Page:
Dr. Vickie is available 24/7 and takes care of all dental emergencies promptly before or after regular business hours.

If your child needs emergency treatment, please call us as early in the day as possible
916-941-2341 for an emergency appointment.

There are a few things a parent can do to evaluate the emergency and make your child more comfortable:

Stay calm.
Injuries to the mouth, face and teeth happen frequently in children. Remaining calm and taking prompt action will help minimize the damaging effects of the injury, and lessen your child’s discomfort.

Assess whether or not you child’s injury involved hitting the head causing them to lose consciousness even for a brief moment. If this is the case, your child should see a physician immediately. Worry about the mouth and teeth later.

Try to stop any bleeding with a clean washcloth or gauze. As you do this, check for broken teeth and/or missing teeth. If there are missing teeth, look for them.

For information on what you can do for the following dental emergencies, read below:

Broken Tooth
Knocked Out Tooth
Bitten Tongue, Lip or Cheek
Bleeding After a Baby Tooth Falls Out
Cold or Canker Sores
Broken Braces and Wires

Broken Tooth
Gently clean or rinse dirt from the area around the break. Place a cold compress on the face in the area of the broken tooth to minimize lip or facial swelling. Locate and save any broken tooth fragments. If the fracture is more than one-half of the tooth, see Dr. Vickie immediately.

Knocked Out Tooth
For permanent teeth – Find the tooth. Handle the tooth by the crown, not root. If the tooth is dirty, gently rinse it in cold water, but DO NOT scrub or handle the root unnecessarily. Inspect the tooth for fractures. If it is sound, try to replace the tooth into the socket. Have the child hold the tooth in place by biting on a gauze pad or washcloth. If it is not possible to replace the tooth, place the tooth in a cup containing the patient’s saliva, or if this is not available, cool water or milk. Call Dr. Vickie’s office immediately. Time is critical for saving the tooth, less than 30 minutes is the best.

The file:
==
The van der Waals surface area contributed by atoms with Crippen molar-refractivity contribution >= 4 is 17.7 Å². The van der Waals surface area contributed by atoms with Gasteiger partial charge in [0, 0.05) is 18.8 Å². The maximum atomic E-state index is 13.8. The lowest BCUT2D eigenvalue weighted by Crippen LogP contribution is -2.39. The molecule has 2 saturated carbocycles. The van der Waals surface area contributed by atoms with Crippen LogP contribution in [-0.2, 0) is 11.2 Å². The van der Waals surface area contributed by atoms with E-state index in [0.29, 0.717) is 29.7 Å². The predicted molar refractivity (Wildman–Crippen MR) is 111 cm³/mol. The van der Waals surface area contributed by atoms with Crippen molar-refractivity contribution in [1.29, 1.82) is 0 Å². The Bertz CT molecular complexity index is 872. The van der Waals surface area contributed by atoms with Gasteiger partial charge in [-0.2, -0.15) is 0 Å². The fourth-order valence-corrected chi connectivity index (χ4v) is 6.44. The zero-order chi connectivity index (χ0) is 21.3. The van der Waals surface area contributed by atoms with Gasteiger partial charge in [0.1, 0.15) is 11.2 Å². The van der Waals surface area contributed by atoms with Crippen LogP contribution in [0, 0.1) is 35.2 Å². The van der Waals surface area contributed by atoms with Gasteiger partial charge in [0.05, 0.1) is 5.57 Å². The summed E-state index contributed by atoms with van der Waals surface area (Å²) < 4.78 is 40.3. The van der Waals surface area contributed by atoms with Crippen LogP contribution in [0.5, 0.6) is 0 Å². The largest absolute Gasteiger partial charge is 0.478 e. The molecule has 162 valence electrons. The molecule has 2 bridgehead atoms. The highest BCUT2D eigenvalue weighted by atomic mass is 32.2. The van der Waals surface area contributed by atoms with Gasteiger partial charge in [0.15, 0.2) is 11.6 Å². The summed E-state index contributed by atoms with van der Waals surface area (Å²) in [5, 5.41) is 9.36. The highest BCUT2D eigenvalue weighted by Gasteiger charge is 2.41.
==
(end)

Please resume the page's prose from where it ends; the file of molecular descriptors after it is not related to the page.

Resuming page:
For primary (baby) teeth – Baby teeth are not re-implanted. Call Dr. Vickie. Chances are, the tooth fairy will just be at work prematurely.

Clean the area around the tooth thoroughly. Rinse the mouth vigorously with warm water (or salt water) and use dental floss to remove any trapped food between the teeth. DO NOT place aspirin on the gums or aching tooth. This will burn the gum tissues. If there is swelling, apply a cold compress to the outside of the face. Take acetaminophen or ibuprofen for pain. Call Dr. Vickie.

Bitten Tongue
If there is bleeding on the lips, tongue or cheek due to a bite or cut, apply gentle pressure with a clean cloth or gauze. Apply an ice compress to the injured area. If bleeding does not stop after 15 minutes, or it cannot be controlled by simple pressure, go to a hospital emergency room.

Fold a gauze pad or clean washcloth over the bleeding area. Keep it in place for 15 minutes, then repeat as necessary.

Cold Sores
Some children will get these periodically. Placing vitamin e oil over the area, or other over the counter medications such as Origel ,will usually give symptomatic relief. Many serious systemic and oral diseases mimic or begin as sores. Therefore, if they persist or are extreme, see Dr. Vickie at once.

If a broken appliance can be removed EASILY, take it out. If it cannot, cover the sharp or protruding portion with cotton balls, gauze or soft chewing gum. If a wire is stuck in the gum, cheek or tongue, DO NOT remove it. Take the patient to Dr. Vickie or the child’s Orthodontist immediately. Asymptomatic loose or broken appliances do not usually require emergency attention.